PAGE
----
the gateway to God
This book is written for those who, like me, do not find silence easy but know they need it. It is not a book about how to feel less stressed or more peaceful. It is not about feelings at all. If our assumption is that 'real' silence is about having calming experiences of God and prayer, then we will often feel like a failure thinking 'I must be doing something wrong'.
So here are some reflections on the gifts and challenges of silence in the midst of ordinary life, lived as a follower of Christ, in the gift of the Spirit and the love of God.
This extract is from the section called ....
'The silence beyond words'
A speaker at a conference was leading a bible study. In the discussion that followed someone quoted the verse 'in him all the fullness of God was please to dwell' (Col 1.19). 'What does it mean?' he was asked. This usually eloquent speaker fell silent. He made several fumbling attempts to speak before stopping altogether saying, 'I don't know', and beginning to weep. No one knew how to react. But far from being a failure of theology or bible knowledge his stumbling and tears felt like the most eloquent moment of his exposition. We were taken beyond words into holy mystery.
When it comes to the task of speaking of God we must hold two things in tension. They are traditionally expressed by two Greek words: 'kataphatic' and 'apophatic'. Kataphatic means 'according to image'. This is the work of making something clear, understandable and knowable to others. 'Apophatic' means 'beyond image'. This is the point that all our most faithful efforts at kataphatic speaking and eloquence for God must arrive at. Our best-crafted metaphors, similes and images must simply run out before what is gloriously inexpressible, unimaginable and beyond what the human mind alone can grasp. Apophatic, in this sense, is a greater revelation not less, a deepening of faith not loss of it.
When we cease to live in the creative tension between these two words our faith and message loses depth.
We live in a kataphatic culture that has made a technology of information gathering, is promiscuous for sight and knowledge and presumes our right to it. Jean-Jacques Suurmond comments, 'It is not surprising in a technological culture like ours that God has often been reduced to a useful predictable idol, or is experienced as absent'.8 But the temptation for a church struggling to make an impact in such a culture is to compete for its attention on kataphatic terms.
So what are the gifts of the apophatic way in a kataphatic age and church?
The apophatic way guards the church against presumption, idolatry and attempts at control and manipulation. It reminds us that all our ways of knowing, thinking and speaking about ourselves and God – our language and our strategies for God - need redeeming and sanctifying.
The apophatic honours God's own hiddenness and God's own freedom. God is covenanted in love to his church, not under contract.
The apophatic way guards a faith under severe pressure for results from speaking carelessly or presumptuously about God. It reminds us sternly of God's unutterable mystery. It warns against over-simplifying and the bid for 'certainties' that lead to idolatry. It reminds us there are times when faith must enter a cloud of unknowing where words and thoughts have no means of claiming control.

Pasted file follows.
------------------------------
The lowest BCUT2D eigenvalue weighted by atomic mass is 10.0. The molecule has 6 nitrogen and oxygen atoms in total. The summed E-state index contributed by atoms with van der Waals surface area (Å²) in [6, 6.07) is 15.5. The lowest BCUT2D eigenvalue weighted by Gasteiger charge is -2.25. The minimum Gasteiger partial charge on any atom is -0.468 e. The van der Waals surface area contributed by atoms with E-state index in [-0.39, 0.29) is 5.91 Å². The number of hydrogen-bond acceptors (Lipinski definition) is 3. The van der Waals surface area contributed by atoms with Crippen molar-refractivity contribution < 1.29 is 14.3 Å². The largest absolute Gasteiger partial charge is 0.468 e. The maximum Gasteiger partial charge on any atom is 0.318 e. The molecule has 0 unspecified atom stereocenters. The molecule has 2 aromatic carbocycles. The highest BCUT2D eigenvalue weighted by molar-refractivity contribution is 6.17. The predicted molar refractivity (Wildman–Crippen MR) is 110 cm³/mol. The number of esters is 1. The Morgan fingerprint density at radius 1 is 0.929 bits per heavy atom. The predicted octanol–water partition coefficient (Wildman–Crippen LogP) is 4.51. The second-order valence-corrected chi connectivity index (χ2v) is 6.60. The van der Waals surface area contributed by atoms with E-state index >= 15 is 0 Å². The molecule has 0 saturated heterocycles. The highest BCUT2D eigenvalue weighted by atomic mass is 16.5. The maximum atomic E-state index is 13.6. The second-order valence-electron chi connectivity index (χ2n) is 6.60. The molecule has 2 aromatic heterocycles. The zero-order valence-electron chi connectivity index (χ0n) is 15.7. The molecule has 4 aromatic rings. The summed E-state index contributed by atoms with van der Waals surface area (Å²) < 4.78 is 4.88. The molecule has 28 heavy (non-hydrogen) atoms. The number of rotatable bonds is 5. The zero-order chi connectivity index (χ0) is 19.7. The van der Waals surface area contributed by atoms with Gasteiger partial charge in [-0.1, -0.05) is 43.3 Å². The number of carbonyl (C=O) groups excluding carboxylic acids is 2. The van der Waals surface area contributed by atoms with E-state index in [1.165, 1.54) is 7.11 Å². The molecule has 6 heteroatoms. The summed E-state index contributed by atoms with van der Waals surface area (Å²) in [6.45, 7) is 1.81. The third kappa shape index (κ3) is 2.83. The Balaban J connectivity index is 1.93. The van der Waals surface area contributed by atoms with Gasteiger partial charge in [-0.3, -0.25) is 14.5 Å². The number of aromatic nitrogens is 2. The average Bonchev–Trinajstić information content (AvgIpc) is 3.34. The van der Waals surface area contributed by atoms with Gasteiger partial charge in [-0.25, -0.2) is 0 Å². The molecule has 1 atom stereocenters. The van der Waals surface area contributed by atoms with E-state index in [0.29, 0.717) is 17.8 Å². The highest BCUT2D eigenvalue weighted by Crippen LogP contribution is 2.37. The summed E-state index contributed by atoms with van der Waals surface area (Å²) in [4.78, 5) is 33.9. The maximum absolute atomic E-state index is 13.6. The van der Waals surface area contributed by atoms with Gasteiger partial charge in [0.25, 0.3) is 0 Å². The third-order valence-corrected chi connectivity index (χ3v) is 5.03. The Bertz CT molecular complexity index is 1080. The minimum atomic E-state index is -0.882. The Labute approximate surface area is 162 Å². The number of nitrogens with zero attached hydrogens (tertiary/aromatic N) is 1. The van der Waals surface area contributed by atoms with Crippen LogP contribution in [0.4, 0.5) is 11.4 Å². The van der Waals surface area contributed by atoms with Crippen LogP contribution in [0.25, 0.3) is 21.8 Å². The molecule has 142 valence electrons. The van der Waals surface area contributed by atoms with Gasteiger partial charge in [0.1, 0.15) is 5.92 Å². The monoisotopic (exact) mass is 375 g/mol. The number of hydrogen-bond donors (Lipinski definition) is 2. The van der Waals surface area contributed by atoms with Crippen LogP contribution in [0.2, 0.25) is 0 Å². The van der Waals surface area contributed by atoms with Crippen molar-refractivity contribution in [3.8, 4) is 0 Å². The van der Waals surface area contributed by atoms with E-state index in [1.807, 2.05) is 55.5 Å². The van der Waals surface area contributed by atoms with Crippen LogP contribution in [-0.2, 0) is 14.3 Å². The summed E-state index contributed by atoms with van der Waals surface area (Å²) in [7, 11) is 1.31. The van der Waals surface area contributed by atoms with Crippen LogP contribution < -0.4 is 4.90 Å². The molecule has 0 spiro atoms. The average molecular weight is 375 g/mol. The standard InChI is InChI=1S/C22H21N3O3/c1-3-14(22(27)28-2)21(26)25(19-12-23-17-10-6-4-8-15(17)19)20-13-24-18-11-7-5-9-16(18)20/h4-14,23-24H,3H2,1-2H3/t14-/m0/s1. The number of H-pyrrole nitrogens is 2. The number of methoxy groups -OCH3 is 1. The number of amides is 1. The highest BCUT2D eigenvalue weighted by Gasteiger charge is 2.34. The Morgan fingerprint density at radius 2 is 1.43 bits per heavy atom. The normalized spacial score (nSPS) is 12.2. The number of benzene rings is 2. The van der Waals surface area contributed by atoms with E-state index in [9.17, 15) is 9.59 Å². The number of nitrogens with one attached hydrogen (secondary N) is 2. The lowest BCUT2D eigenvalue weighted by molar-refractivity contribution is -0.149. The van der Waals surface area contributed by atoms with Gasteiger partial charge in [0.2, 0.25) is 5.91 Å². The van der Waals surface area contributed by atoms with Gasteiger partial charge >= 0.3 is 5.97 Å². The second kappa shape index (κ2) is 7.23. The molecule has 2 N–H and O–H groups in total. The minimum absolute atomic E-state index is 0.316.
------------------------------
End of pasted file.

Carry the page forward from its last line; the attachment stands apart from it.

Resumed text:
The apophatic tradition is a saving contradiction in an age like ours. The pressure to know, to be in control, to have answers, is in the end unbearable. Nor is our true vocation found here. 'Perhaps the apophatic way is due for a new (if quiet) revival,' writes Bishop John Pritchard.
In her book The mystic way of evangelism Elaine Heath insists that Apophatic faith must be found at the heart of a missionary church. For her, as for the early church theologian/ evangelists she loves to quote, the greatest challenge in any age is not our strategies and programs - it is always God. And that leads her to a startling conviction.
'A dark night is descending on the church … a divinely initiated process of loss so that the accretions of the world, the flesh and the devil may be recognised and released … a process of purgation and de-selfing … it holds the possibilities of new beginnings. Liberation takes place in hidden ways, beneath our knowledge and understanding. The church will persevere not because of church programs, but because God's love has kept it.'
I was once the vicar of an exciting, resourceful but quite driven Christian community. We began an experiment in our church meetings. Half way through the meeting, no matter where the business had got to, we stopped, lit a candle and were silent for ten minutes. It cut across all common sense, good process and decision-making. But we began to notice how subtly different our meeting was when we resumed business. The atmosphere changed. It was often gentler, possibly humbler. By being silent we had, at some deeper level, surrendered control of the meeting.
A church held and guided in the apophatic way, is one that knows when to fall silent before what it does not know.
I shared this story on a leadership and management course. To my knowledge I was the only Christian there. I was caught out by how many spoke with real excitement about wanting to take the idea into their management meetings. Something within them recognised the importance and gift of 'apophatic' knowledge.
· What place has not knowing in your faith?
· Are there times you struggle to find words?
· How do you recognise and nurture apophatic faith within you?